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Pioneer Editorial: Earth Day brings new challenges

Tuesday marked a resurgence of a celebration of the Earth that began in 1970. On that day 38 years ago, 20 million people celebrated the first Earth Day. President Nixon that year created the U.S. Environmental Protection Agency to ensure a safe ...

Tuesday marked a resurgence of a celebration of the Earth that began in 1970. On that day 38 years ago, 20 million people celebrated the first Earth Day. President Nixon that year created the U.S. Environmental Protection Agency to ensure a safe environment and public health.

It was also a time when citizens recognized that something had to be done. Lake Erie, so choked with pollution, sometimes caught fire. Some of the nation's largest cities, such as Los Angeles, were buried in something called "smog" and national clear air and clean water legislation was needed to turn the tide. DDT was threatening to make some birds extinct, such as the bald eagle.

While Earth Day celebrations brought attention to a cleaner environment then, their need and celebration waned. Sure, Earth Day was celebrated, but not by the public in general but mostly by environmentalists determined not to let us forget about the blue marble upon which we live.

We are glad, however, to note Earth Day is back. It's back not only because the Earth is in peril again through such new terms as global warming and climate change, but also because of a new optimism that we can do things better through new renewable and alternative energy sources from hybrids, solar and wind to corn and cellulostic ethanol and soybean-based biodiesel.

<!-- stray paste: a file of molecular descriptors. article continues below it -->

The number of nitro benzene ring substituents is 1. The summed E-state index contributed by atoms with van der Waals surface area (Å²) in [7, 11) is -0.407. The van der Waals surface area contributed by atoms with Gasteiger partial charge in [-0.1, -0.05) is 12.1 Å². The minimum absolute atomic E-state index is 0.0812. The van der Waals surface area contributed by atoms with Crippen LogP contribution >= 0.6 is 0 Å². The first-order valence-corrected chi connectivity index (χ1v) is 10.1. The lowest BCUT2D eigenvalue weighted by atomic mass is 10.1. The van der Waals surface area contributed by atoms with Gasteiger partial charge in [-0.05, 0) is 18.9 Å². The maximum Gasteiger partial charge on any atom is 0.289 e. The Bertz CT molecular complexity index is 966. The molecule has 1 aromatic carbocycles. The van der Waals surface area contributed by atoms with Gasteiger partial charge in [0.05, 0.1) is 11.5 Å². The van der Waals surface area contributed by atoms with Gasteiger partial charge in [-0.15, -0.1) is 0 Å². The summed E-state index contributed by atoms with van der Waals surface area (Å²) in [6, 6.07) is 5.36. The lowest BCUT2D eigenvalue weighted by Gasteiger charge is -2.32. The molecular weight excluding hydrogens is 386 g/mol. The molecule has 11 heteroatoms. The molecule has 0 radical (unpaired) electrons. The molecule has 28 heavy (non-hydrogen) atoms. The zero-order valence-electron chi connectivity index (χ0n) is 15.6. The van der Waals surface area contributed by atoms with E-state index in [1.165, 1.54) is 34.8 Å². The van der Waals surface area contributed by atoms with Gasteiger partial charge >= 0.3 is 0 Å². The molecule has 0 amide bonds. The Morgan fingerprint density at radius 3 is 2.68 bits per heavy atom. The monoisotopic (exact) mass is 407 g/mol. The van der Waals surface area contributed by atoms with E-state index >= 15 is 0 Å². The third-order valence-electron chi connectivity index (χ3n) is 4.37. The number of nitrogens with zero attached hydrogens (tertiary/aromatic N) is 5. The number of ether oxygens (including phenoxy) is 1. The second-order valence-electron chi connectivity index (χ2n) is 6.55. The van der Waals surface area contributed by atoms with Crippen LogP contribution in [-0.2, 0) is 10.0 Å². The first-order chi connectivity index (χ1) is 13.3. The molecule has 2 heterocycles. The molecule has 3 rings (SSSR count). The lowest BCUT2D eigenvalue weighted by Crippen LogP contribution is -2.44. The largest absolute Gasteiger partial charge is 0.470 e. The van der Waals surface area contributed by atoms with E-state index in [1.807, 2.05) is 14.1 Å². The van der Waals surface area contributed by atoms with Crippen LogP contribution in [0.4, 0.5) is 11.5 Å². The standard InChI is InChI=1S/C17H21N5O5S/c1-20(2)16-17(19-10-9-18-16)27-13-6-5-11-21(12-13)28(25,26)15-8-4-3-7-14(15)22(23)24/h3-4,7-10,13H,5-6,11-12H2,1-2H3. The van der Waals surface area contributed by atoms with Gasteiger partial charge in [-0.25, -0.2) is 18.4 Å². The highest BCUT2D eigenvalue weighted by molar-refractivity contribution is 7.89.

That new optimism has even created a new economic term, "green economy" and "green jobs," meaning the industry and jobs created by manufacturing equipment and machinery for alternative energy production or in producing the materials for renewable energy, such as switch grass. That's an area envisioned for our area, bringing "green jobs" in renewable or alternative energy.

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This year, Earth Day has spun off a number of events do note the day and week in our area. They include such things as a climate change panel at Thursday night's Beltrami Electric Cooperative annual meeting to Saturday's ECO Expo at the Paul Bunyan Mall, featuring speakers on the environment and displays on a host of local efforts from recycling tips, river clean-up and partnering with the city to maintain parks. We encourage people to attend events and learn more about what they can do to preserve and protect the Earth.

Another important endeavor this year is the Legacy Amendment for the Environment and the Arts, the ballot question voters will face in November to dedicate an additional portion of the state's sales tax to the outdoors and water clean-up, as well as a smaller portion to cultural activities.

It is refreshing to see the renewed interest in doing what we can to keep our "house" in order. After all, it's the only one we have.

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